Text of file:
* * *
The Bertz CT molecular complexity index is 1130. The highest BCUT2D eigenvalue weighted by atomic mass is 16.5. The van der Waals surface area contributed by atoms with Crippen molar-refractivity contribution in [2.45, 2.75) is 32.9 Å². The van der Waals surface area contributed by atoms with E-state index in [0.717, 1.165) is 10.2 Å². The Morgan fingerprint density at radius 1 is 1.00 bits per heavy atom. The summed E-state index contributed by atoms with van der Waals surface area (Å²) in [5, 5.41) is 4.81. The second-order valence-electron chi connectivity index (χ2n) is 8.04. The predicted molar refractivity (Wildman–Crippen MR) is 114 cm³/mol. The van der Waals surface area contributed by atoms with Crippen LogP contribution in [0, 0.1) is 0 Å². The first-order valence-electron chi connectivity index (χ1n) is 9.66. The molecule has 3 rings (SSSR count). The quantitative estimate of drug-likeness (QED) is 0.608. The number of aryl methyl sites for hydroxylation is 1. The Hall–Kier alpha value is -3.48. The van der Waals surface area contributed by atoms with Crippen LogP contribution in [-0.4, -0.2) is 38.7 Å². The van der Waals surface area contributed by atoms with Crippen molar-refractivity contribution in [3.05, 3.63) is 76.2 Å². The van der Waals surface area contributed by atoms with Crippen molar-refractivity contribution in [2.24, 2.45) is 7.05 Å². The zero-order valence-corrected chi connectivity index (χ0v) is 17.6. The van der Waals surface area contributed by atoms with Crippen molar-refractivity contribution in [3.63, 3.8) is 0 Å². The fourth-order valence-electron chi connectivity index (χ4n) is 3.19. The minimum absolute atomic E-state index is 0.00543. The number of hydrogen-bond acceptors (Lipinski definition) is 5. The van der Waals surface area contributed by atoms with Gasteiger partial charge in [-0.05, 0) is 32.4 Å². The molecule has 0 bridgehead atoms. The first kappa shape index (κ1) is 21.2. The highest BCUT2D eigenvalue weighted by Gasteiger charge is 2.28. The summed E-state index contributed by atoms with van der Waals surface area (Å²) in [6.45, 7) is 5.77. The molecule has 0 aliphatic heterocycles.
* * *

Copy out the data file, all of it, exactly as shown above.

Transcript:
The Bertz CT molecular complexity index is 1130. The highest BCUT2D eigenvalue weighted by atomic mass is 16.5. The van der Waals surface area contributed by atoms with Crippen molar-refractivity contribution in [2.45, 2.75) is 32.9 Å². The van der Waals surface area contributed by atoms with E-state index in [0.717, 1.165) is 10.2 Å². The Morgan fingerprint density at radius 1 is 1.00 bits per heavy atom. The summed E-state index contributed by atoms with van der Waals surface area (Å²) in [5, 5.41) is 4.81. The second-order valence-electron chi connectivity index (χ2n) is 8.04. The predicted molar refractivity (Wildman–Crippen MR) is 114 cm³/mol. The van der Waals surface area contributed by atoms with Crippen LogP contribution in [0, 0.1) is 0 Å². The first-order valence-electron chi connectivity index (χ1n) is 9.66. The molecule has 3 rings (SSSR count). The quantitative estimate of drug-likeness (QED) is 0.608. The number of aryl methyl sites for hydroxylation is 1. The Hall–Kier alpha value is -3.48. The van der Waals surface area contributed by atoms with Crippen LogP contribution in [-0.4, -0.2) is 38.7 Å². The van der Waals surface area contributed by atoms with Crippen molar-refractivity contribution in [3.05, 3.63) is 76.2 Å². The van der Waals surface area contributed by atoms with Crippen molar-refractivity contribution in [2.24, 2.45) is 7.05 Å². The zero-order valence-corrected chi connectivity index (χ0v) is 17.6. The van der Waals surface area contributed by atoms with Crippen molar-refractivity contribution in [3.63, 3.8) is 0 Å². The fourth-order valence-electron chi connectivity index (χ4n) is 3.19. The minimum absolute atomic E-state index is 0.00543. The number of hydrogen-bond acceptors (Lipinski definition) is 5. The van der Waals surface area contributed by atoms with Gasteiger partial charge in [-0.05, 0) is 32.4 Å². The molecule has 0 bridgehead atoms. The first kappa shape index (κ1) is 21.2. The highest BCUT2D eigenvalue weighted by Gasteiger charge is 2.28. The summed E-state index contributed by atoms with van der Waals surface area (Å²) in [6.45, 7) is 5.77. The molecule has 0 aliphatic heterocycles.